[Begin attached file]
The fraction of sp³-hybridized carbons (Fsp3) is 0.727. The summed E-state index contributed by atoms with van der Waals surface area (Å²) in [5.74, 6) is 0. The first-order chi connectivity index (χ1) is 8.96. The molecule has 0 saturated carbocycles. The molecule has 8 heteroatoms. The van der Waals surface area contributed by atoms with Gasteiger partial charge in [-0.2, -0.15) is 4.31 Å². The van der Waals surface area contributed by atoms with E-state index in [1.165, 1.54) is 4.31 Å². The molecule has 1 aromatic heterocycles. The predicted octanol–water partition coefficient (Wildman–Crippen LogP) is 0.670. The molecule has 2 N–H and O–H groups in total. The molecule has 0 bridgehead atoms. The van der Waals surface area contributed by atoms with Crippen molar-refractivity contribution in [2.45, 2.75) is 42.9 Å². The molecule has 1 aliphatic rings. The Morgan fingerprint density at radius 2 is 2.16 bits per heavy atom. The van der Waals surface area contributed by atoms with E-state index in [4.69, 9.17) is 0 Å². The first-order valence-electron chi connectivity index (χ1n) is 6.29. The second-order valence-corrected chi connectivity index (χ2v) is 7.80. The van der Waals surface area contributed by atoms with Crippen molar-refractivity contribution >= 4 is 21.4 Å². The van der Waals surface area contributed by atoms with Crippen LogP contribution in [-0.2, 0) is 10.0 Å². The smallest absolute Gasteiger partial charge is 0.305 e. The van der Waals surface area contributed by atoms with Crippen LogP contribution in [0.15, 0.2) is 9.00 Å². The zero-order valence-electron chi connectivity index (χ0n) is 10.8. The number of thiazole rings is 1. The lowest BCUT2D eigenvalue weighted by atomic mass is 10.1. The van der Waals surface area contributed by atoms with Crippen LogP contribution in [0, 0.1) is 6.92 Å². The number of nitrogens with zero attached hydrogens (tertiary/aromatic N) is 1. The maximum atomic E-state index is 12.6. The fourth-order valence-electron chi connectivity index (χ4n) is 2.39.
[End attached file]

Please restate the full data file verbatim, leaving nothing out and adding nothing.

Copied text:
The fraction of sp³-hybridized carbons (Fsp3) is 0.727. The summed E-state index contributed by atoms with van der Waals surface area (Å²) in [5.74, 6) is 0. The first-order chi connectivity index (χ1) is 8.96. The molecule has 0 saturated carbocycles. The molecule has 8 heteroatoms. The van der Waals surface area contributed by atoms with Gasteiger partial charge in [-0.2, -0.15) is 4.31 Å². The van der Waals surface area contributed by atoms with E-state index in [1.165, 1.54) is 4.31 Å². The molecule has 1 aromatic heterocycles. The predicted octanol–water partition coefficient (Wildman–Crippen LogP) is 0.670. The molecule has 2 N–H and O–H groups in total. The molecule has 0 bridgehead atoms. The van der Waals surface area contributed by atoms with Crippen molar-refractivity contribution in [2.45, 2.75) is 42.9 Å². The molecule has 1 aliphatic rings. The Morgan fingerprint density at radius 2 is 2.16 bits per heavy atom. The van der Waals surface area contributed by atoms with E-state index in [4.69, 9.17) is 0 Å². The first-order valence-electron chi connectivity index (χ1n) is 6.29. The second-order valence-corrected chi connectivity index (χ2v) is 7.80. The van der Waals surface area contributed by atoms with Crippen molar-refractivity contribution >= 4 is 21.4 Å². The van der Waals surface area contributed by atoms with Crippen LogP contribution in [-0.2, 0) is 10.0 Å². The smallest absolute Gasteiger partial charge is 0.305 e. The van der Waals surface area contributed by atoms with Crippen LogP contribution in [0.15, 0.2) is 9.00 Å². The zero-order valence-electron chi connectivity index (χ0n) is 10.8. The number of thiazole rings is 1. The lowest BCUT2D eigenvalue weighted by atomic mass is 10.1. The van der Waals surface area contributed by atoms with Crippen LogP contribution in [0, 0.1) is 6.92 Å². The number of nitrogens with zero attached hydrogens (tertiary/aromatic N) is 1. The maximum atomic E-state index is 12.6. The fourth-order valence-electron chi connectivity index (χ4n) is 2.39.